Football in Australia needs help.
No, not that type of football. Not that one, either.
American Football, or gridiron as it is called in Australia, has existed in most Australian states since 1994, but according to those who play it here, most Australians have no idea the game has taken hold.
Last year, Western Independent reported on the struggles of gridiron in Western Australia. Lack of funding, minimal exposure, and very little attendance to games were posing a threat to the survival of the sport in the state.
Now, conditions surrounding the sport seem to have remained stagnant.
“When I meet people and tell them I play gridiron here, their reaction is like ‘Really? We have that here?'” said Curtin Saints President David Olivieri.
Gridiron has not yet seen the rebirth its players desire, but a new found optimism has been emerging since last year, as players and coaches involved with the sport refuse to let it fade further into the background without a fight.
In his 10 years of playing gridiron, Olivieri has not only become the president of the Curtin Saints team, which plays in the Gridiron West association of which he is vice president, but he has also been named a captain of the Western Australia All-State team, which competes annually in the national tournament.
“On top of playing, I’m involved in a lot of the planning, organising, getting jerseys done, etc., just all the managerial stuff,” Olivieri says.
His dedication to gridiron has earned the respect of his fellow players, and he works every year to get others to step up as he has.
But despite Olivieri’s and others’ determination to get the “boring” tasks done so they can play, it is clear they still need volunteers and funding in order to keep gridiron alive in WA and Australia in general.
For one thing, the sport may be called gridiron, but a gridiron is technically the field that American Football is played on, and Australia has yet to feature one within its borders.
Instead, members of Gridiron West continue to play matches on rugby fields, some with uprights that can be moved back or forth to fit up to 90 of the 100 yards that American Football is played on, but none of the fields are dedicated to gridiron.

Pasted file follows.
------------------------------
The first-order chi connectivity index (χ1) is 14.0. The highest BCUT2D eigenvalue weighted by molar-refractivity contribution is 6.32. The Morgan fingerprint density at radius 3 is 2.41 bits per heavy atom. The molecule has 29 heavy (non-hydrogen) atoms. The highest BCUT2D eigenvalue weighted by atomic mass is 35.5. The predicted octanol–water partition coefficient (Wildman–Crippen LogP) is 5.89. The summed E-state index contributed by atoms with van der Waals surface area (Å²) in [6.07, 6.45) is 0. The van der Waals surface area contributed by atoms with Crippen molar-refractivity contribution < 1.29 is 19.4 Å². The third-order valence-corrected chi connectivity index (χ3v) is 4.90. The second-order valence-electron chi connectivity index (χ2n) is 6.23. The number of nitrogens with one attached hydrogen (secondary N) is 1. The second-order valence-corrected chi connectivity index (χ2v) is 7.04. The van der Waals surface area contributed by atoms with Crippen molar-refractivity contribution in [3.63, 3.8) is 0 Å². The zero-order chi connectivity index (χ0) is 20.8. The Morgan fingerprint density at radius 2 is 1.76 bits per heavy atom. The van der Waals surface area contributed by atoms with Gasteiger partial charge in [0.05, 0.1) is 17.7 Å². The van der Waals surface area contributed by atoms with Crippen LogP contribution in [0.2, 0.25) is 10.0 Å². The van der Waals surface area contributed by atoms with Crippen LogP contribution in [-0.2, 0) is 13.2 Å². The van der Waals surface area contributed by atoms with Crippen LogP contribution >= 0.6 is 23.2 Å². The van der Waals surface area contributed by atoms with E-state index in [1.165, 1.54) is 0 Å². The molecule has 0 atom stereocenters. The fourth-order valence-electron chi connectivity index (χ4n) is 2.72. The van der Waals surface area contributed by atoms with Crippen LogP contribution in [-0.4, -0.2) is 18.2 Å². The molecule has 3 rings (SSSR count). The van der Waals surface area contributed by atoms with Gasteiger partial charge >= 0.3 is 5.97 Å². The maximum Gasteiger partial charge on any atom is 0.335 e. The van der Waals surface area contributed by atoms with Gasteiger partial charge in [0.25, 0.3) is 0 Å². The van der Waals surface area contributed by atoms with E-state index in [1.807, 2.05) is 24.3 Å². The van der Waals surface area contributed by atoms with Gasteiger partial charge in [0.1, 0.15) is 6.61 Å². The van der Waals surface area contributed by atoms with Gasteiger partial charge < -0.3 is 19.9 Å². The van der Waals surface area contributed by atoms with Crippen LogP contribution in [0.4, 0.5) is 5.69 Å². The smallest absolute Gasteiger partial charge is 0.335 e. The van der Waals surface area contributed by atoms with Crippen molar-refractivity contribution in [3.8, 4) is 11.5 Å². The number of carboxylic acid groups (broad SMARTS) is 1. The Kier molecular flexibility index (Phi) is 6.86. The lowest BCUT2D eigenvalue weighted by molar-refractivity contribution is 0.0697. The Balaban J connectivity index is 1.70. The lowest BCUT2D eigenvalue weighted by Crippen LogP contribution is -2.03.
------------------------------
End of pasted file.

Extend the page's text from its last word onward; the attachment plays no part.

The WA state team trains at Kingsway Reserve in Madeley, but only after the youth soccer teams have finished using the field.
When the players on the state team go to the national tournament, each player will be paying upwards of $1500 just to be there.
Media coverage is almost non-existent. Apart from social media, Gridiron West gets minimal airtime from any mainstream source.
Yet even with the range of obstacles that gridiron players face, they still love the game enough to stick with it, and the issues seemingly come back to one central topic.
“The biggest problem is funding, as cliche as that sounds, ” Olivieri says.
“I mean even if we get a huge donation, that’s only going to last for so long.
“We need to find a way to grow the sport here and get consistent interest and create some revenue for years to come.”
With money flowing in, the teams could hire actual managers instead of having players do everything. They could have a training staff, multiple positional coaches, maybe even get a real gridiron field.
Most importantly, the players would be able to focus on playing.
And while Olivieri says that gridiron has the potential to grow, some of his teammates say it is already on the rise.
“We’re on the brink of something real big here,” says Tom Dunn, a second-year player on the WA state team.
“We’ve got Western Australian guys going to play in the World Cup (of gridiron),” he says.
“There’s Australians getting scholarships to play at universities in the USA; it’s absolutely on the rise.
Dunn relates Australians’ experience with gridiron to Americans’ experience with rugby.
“People know what it is, they might have even seen it on TV once or twice. But they probably don’t know how to play it, or where it is played in their own state,” he says.
Dunn’s optimism is something dearly needed in order to improve conditions surrounding this sport.
“What we need is just a core group of people to really be dedicated to promoting and organising for the long run … retention of players is really down, and we really don’t have any volunteers,” Olivieri says.
“At the start of every season you’re bound to have half the team be rookies.”
Gridiron may never be as popular as the AFL, Rugby League or Rugby Union, but with dedicated staff and support from a state that has always relished the sporting scene, maybe yet another year’s time will revive the sport.